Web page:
Waltz: Realist Thoughts and Neorealist Theory
Schweller: Neorealism's Status Quo Bias
Brooks: Dueling Realism
PART I: Summary
In the Waltz article, the main point was that neorealism (Waltz's theory) differs from classical realism because classical realism is a thought whereas neorealism is a complete theory (p. 71). This distinction is made based on Waltz's definition of a theory: a construct that forms a domain (p. 69), or structure, that indicates some factors are more important than others (p.71) and specifies what the relation between that parts of the structure are (p.71). Additionally, Waltz insists that theory isolate one domain (p.71). Lastly Waltz insists that a theory must drastically simplify the world with its assumptions, which will, of necessity, convey an impractical, or false, picture of the world (p.72).
Waltz claims that classical realism developed concepts – such as power – but was a mere thought and not a theory because there is no separate structure to analyze the concept within (p.71). Waltz compares this to neorealism which has a structure – anarchy (p.74) and allows him to isolate the domain in which the theory operates, and so can analyze the causal relationship of the actors within the structure (p.77-78). Additionally, Waltz, by defining theory as separate from the reality of the world (p. 72) defines classical realism as a thought because it dealt with the realities of the world (development of foreign policy), rather than dealing with the world of international relations as an abstract concept (p.71). Waltz differentiates neorealism by saying it is not concerned with the realities, but with the abstract concept of power as a means and not an end (p.80). In this manner, Waltz claims that classical realism is a thought, and neorealism is a theory.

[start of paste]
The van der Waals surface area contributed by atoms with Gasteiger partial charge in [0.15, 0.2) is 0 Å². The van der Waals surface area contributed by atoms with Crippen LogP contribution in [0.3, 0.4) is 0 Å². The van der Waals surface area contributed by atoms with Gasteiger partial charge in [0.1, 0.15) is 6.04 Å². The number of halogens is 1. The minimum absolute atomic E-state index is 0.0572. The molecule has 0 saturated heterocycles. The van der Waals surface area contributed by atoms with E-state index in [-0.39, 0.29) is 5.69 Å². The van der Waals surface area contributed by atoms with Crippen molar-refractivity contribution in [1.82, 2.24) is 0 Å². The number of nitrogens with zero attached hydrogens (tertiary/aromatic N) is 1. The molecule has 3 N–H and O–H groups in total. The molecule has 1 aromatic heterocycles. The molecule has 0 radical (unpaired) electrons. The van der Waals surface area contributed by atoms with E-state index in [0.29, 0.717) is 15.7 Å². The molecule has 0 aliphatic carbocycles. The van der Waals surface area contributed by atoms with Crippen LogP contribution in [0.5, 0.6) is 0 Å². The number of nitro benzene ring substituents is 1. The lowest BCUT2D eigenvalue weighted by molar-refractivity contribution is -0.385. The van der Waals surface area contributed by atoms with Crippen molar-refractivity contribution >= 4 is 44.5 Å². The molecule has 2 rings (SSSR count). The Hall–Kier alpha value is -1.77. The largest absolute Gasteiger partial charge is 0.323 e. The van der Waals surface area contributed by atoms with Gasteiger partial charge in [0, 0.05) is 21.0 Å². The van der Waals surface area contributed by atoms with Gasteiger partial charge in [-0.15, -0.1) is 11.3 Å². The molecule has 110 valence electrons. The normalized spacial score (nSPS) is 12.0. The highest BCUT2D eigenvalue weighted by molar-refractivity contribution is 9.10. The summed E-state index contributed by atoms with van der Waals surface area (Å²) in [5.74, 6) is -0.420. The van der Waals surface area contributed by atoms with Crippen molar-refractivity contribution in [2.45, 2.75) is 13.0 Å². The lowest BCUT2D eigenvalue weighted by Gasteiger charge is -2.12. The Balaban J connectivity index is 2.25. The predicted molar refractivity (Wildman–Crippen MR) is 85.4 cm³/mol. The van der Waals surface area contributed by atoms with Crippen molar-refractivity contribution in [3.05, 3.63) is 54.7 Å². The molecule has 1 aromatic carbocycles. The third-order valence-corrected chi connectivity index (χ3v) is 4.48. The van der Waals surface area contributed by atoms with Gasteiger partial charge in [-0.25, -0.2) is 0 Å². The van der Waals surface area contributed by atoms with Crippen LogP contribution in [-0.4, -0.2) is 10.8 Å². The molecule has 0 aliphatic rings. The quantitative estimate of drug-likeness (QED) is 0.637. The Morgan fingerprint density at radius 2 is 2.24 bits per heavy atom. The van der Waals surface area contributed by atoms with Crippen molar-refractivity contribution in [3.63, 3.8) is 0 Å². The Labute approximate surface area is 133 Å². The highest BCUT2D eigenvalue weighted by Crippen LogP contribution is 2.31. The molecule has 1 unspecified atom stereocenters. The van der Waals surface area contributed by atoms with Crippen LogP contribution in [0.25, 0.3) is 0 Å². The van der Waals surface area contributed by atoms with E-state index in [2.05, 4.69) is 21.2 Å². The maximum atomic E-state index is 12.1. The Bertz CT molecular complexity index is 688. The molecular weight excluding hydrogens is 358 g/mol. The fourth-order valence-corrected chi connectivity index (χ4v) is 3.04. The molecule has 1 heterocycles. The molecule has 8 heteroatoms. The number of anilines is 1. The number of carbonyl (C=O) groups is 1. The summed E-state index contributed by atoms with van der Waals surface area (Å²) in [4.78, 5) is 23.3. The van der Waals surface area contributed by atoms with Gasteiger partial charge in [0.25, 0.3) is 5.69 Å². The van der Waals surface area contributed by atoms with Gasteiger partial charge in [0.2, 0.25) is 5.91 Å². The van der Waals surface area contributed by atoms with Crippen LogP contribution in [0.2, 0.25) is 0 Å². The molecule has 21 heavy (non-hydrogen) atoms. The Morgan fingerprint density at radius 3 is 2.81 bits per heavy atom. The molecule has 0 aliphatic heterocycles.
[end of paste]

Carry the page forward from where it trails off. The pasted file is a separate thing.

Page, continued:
The main point of the Brooks article is that realism really has two different branches: neorealism (which is based on Waltz) (p.445) and postclassical realism (based on everything else) (p.445) that can be separated based on their main assumption (p.446) of possibility of conflict (p.447) vs. probability of conflict (p. 456). Furthermore, the article states that two other differences in assumptions follow from this distinction (p.446): neorealism assumes that states heavily discount the future because short-term needs of security trump everything else (p.450) and military preparedness trumps all other concerns (p.452), while postclassical realism does not regard the future as subordinate to the short-term security needs (p.458) and there can be trade-offs between military and economic needs (p.461). As a result of these variations in assumptions, there has been very little useful dialogue between the branches of realism (p.472) and there has been confusion between the two branches about what is being tested in the various theories (p.473).